This is a condition characterised by compression of the common peroneal nerve. This results in weakness when using the foot. This is sometimes referred to as foot drop.
Foot drop is a condition, in which a person has difficulty lifting the front part of the foot. When a person with a foot drop walks, he might have to drag his foot on the ground. Foot drop is a neurological problem that can result from damage to the common peroneal nerve or injury to the L5 nerve. The nerve around the head of the fibula at the knee joint is compressed, leading to the condition. There might also be a history of trauma or fracture of the fibula in the patient.
The patient usually presents with the symptoms of pain or numbness at the top and lateral aspects of the foot. Other symptoms include weakness in the foot. In case of enhanced weakness, the patients might have a high stepping pattern of walking, and might drag the foot on the floor. Due to numbness in the foot, the patient would walk by raising their thighs as though they were climbing stairs. Careful clinical evaluation is required to differentiate it from a foot drop resulting from L5 nerve compression.
When the muscle involved in lifting the front part of the foot gets weakened or paralyzed, it leads to the problem of foot drop. Some other reason which might cause foot drop include:
Various forms of muscular dystrophyies that cause progressive muscle weakness can lead to foot drop. These dystrophies can also cause other disorders such as polio or charcot marie tooth disease.
Compression of the nerve in the leg that assists in lifting of the foot is the most common cause of foot drop. This nerve sometimes also gets injured during hip or knee replacement surgery. A pinched nerve in the spine can also cause foot drop. People suffering from diabetes are more prone to a nerve disorder, associated with foot drop.
Diseases such as amyotrophic lateral sclerosis and multiple sclerosis affect the brain and spinal cord. This can also lead to other neurological disorders and foot drop.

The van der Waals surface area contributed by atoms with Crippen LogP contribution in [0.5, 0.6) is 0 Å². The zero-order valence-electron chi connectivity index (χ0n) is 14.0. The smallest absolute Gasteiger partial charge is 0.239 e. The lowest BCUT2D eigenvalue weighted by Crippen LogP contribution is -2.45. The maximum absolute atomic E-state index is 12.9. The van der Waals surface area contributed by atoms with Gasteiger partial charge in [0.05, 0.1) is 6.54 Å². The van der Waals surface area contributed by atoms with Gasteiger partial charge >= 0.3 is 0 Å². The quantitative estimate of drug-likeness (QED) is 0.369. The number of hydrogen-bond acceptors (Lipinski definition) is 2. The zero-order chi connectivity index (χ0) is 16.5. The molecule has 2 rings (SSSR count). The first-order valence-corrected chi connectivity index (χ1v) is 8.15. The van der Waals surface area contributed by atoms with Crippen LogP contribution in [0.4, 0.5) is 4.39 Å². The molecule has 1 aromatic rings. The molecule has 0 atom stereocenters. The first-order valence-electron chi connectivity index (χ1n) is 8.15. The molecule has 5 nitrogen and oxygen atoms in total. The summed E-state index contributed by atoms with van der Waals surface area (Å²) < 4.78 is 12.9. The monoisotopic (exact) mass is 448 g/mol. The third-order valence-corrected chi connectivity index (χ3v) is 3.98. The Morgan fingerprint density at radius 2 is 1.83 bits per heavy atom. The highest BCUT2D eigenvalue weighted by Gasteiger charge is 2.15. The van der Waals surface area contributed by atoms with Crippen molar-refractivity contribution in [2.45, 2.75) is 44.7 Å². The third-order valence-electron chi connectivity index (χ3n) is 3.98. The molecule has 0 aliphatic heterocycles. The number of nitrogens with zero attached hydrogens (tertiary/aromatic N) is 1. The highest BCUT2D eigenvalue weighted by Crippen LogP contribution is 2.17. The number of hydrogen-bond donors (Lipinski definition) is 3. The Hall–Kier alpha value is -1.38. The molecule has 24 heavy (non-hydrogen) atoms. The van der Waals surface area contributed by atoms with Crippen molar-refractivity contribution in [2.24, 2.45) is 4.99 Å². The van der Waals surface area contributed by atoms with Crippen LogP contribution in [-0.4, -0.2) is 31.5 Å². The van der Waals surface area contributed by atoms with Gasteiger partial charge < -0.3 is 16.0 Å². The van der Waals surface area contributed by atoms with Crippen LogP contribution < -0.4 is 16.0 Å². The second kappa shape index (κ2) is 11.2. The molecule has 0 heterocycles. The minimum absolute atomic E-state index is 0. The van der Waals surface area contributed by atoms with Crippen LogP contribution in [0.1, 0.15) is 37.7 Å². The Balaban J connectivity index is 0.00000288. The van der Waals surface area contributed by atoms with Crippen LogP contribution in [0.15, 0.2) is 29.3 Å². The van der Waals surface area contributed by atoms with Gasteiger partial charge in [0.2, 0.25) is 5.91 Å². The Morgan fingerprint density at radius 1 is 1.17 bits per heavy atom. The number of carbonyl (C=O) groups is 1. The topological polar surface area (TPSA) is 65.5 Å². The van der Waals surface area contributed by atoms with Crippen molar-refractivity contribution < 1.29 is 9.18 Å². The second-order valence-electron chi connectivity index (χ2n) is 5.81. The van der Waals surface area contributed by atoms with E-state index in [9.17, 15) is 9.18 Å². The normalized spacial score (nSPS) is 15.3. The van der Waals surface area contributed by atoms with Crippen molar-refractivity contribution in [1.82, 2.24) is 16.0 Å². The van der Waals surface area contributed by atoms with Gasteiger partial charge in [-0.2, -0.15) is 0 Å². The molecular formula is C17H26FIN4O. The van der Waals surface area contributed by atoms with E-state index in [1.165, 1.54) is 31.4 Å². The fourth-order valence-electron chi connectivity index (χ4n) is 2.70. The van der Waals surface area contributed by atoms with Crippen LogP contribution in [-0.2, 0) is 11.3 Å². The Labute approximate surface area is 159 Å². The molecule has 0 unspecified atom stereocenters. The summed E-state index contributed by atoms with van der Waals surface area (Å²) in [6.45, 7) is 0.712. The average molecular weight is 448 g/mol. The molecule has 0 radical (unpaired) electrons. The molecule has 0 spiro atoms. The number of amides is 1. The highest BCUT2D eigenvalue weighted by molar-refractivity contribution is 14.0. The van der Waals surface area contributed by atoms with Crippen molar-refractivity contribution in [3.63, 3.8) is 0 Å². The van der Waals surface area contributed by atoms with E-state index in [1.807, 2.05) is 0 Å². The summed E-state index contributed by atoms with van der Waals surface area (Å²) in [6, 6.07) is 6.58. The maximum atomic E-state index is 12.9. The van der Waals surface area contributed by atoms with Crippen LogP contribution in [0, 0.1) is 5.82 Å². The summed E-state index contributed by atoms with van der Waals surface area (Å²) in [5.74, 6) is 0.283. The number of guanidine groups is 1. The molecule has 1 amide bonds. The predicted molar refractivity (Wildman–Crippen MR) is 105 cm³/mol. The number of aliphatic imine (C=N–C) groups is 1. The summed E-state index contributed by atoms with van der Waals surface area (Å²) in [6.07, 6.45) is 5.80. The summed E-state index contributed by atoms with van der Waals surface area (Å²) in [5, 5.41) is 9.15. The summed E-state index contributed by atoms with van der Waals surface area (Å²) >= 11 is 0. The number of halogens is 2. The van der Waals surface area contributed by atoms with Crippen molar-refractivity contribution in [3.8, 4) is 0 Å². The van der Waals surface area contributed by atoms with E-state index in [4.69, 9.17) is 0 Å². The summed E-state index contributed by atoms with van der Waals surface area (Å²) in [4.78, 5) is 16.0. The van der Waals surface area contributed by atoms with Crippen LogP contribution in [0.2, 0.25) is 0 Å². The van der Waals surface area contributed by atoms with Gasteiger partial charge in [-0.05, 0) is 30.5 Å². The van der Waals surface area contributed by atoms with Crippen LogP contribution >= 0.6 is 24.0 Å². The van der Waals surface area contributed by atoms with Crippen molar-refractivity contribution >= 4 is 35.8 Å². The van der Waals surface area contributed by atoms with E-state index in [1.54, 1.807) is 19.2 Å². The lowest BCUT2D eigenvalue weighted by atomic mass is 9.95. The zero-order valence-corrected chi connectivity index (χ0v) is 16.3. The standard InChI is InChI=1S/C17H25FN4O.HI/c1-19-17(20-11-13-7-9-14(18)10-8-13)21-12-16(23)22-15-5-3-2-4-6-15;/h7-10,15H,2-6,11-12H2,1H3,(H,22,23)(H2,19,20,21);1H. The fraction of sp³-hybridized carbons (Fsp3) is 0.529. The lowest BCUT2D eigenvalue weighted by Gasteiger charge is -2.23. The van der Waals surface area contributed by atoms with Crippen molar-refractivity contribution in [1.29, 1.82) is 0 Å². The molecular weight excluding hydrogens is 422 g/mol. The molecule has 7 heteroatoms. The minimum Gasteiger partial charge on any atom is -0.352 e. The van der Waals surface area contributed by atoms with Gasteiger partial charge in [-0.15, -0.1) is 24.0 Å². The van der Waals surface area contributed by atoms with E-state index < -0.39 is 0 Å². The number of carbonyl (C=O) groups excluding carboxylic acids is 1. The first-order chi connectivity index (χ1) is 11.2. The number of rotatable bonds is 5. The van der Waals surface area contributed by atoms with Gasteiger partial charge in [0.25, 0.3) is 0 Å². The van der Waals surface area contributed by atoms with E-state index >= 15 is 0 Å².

The below mentioned factors can lead to foot drop in patients:
If there is suspicion of common peroneal neuropathy, a confirmatory diagnosis is required. Careful clinical evaluation and neurological examination is required to differentiate it from a weakness resulting from an L5 nerve injury.
This is confirmed by performing a nerve conduction study or tests such as CT scan, X-rays, ultrasound, magnetic resonance imaging and EMG. These tests will confirm the compression of the common peroneal nerve at the knee joint.
Other diagnostic tests conducted may include MRI scans of the spine and knee and possibly x rays to look for fractures.
Treatment options range from physical therapy, splint, braces to surgical treatment. Surgically decompressing the common peroneal nerve is an effective method of treatment when the weakness is the result of a nerve compression or tumour. This decompresses the nerve, which in turn helps to improve foot movement. For non compressive causes such a diabetic neuropathies, the treatment is supportive. The main component is physiotherapy, splinting and exercises.
Exercise should be included in a person’s routine. Stretching exercise is required to improve the patient’s way of walking, range of motion of the knee and strengthen the leg muscle.
Braces and splint are used to immobilise the injured area for healing. In foot drop braces are put on the ankle and foot area and splints are fit into the shoe to immobilise the foot.
Having a regular exercise routine help in the prevention of foot drop. Exercises can include: ankle adduction, ankle dorsiflexion, assisted toe raise, heel raise, toe raise, ankle aversion, ankle inversion, hip rotation, single-leg stands.